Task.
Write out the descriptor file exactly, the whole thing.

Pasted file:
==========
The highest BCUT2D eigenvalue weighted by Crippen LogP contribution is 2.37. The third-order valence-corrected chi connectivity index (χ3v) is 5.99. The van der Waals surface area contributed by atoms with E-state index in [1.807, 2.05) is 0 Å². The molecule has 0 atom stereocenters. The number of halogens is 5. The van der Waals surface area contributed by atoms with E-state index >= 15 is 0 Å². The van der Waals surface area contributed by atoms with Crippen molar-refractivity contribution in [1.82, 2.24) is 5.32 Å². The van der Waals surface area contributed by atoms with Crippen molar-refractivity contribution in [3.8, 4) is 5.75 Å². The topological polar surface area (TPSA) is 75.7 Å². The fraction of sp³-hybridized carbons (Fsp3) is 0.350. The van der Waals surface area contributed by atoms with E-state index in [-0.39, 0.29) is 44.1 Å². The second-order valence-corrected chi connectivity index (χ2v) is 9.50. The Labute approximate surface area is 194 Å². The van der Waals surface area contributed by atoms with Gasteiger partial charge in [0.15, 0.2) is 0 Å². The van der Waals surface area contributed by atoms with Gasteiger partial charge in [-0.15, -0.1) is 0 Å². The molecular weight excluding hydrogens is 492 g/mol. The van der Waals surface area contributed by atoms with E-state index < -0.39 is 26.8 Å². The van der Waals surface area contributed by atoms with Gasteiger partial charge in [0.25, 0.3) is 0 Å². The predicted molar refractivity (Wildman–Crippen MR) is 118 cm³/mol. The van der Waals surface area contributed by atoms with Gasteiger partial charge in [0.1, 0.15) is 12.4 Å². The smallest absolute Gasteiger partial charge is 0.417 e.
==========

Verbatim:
The highest BCUT2D eigenvalue weighted by Crippen LogP contribution is 2.37. The third-order valence-corrected chi connectivity index (χ3v) is 5.99. The van der Waals surface area contributed by atoms with E-state index in [1.807, 2.05) is 0 Å². The molecule has 0 atom stereocenters. The number of halogens is 5. The van der Waals surface area contributed by atoms with E-state index >= 15 is 0 Å². The van der Waals surface area contributed by atoms with Crippen molar-refractivity contribution in [1.82, 2.24) is 5.32 Å². The van der Waals surface area contributed by atoms with Crippen molar-refractivity contribution in [3.8, 4) is 5.75 Å². The topological polar surface area (TPSA) is 75.7 Å². The fraction of sp³-hybridized carbons (Fsp3) is 0.350. The van der Waals surface area contributed by atoms with E-state index in [-0.39, 0.29) is 44.1 Å². The second-order valence-corrected chi connectivity index (χ2v) is 9.50. The Labute approximate surface area is 194 Å². The van der Waals surface area contributed by atoms with Gasteiger partial charge in [0.15, 0.2) is 0 Å². The van der Waals surface area contributed by atoms with Gasteiger partial charge in [-0.15, -0.1) is 0 Å². The molecular weight excluding hydrogens is 492 g/mol. The van der Waals surface area contributed by atoms with E-state index < -0.39 is 26.8 Å². The van der Waals surface area contributed by atoms with Gasteiger partial charge in [0.25, 0.3) is 0 Å². The predicted molar refractivity (Wildman–Crippen MR) is 118 cm³/mol. The van der Waals surface area contributed by atoms with Gasteiger partial charge in [0.1, 0.15) is 12.4 Å². The smallest absolute Gasteiger partial charge is 0.417 e.